Participating department members: Martin Jung

Acronym: COS-SIF
Title: Constraining terrestrial gross primary productivity by joint measurements of the carbonyl sulfide exchange and sun-induced fluorescence
Duration: 10/2019 - 9/2022
PI/Co-PIs: Tarek El-Madany
Project link:

The project aim at constrain the estimates of gross primary productivity (GPP), and ecosystem respiration (ER). To this end we propose a combined approach including joint measurements of carbon dioxide and carbonyl sulfide fluxes and sun-induced fluorescence during two field campaigns in two contrasting ecosystems, a mesocosm experiment, and process-based simulation modelling making use of the experimental data. The project is in collaboration with the University of Innsbruck

Participating department members: Tarek El-Madany

Acronym: DeepCube
Title: Big data technologies and Artificial Intelligence for Copernicus
Duration: 1/2021 - 12/2023
PI/Co-PIs: Nuno Carvalhais
Project link:

DeepCube is a research project that aims to explore and develop new deep learning approaches to address relevant Earth system dynamics related to localized impacts of extreme events (drought and heat waves) and ecosystem disturbances (wildfires), including impacts of climate variability on migration flows, through AI-based understanding, quantification and prediction.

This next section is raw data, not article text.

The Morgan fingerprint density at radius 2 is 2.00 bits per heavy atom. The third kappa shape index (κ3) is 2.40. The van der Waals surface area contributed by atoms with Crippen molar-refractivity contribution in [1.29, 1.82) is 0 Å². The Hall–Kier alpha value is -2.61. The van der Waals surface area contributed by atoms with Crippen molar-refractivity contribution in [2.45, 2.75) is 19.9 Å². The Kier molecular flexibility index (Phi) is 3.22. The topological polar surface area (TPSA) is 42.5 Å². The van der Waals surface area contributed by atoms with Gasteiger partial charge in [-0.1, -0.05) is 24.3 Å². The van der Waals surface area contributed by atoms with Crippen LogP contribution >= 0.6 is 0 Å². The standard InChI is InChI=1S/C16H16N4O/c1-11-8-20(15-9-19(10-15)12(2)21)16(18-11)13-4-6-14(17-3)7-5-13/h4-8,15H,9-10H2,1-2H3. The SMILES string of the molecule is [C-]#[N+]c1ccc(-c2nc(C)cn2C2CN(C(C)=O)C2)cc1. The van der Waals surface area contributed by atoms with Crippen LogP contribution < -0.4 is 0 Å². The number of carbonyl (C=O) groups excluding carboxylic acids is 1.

Participating department members: Nuno Carvalhais, Fabian Gans and Markus Reichstein, Christian Requeña-Mesa, Dushyant Kumar

Acronym: DUKE
Title: Deep-learning-based hybrid uncertainty-aware modeling of the coupled water and carbon cycle with Earth observation data
Duration: 1/2022 - 12/2023
PI/Co-PIs: Basil Kraft, Martin Jung, Markus Reichstein
Project link:

The combination of deep learning and physically-based approaches into so-called hybrid models has the potential to improve the predictability and understandability of the Earth system. Hybrid models are partially interpretable and physically consistent, yet they are highly adaptive to data. Given the growing amounts of Earth observation data, such approaches are worthwhile exploring to provide a complementary, data-driven perspective. The hybrid approach has been recently applied to model the global water cycle. In this project, we aim to extend this existing work by representing the coupled water and carbon cycle. In addition, we seek to quantify uncertainties in the hybrid model in collaboration with our partners at the the TUM Chair of Remote Sensing Technology (TUM-LMF).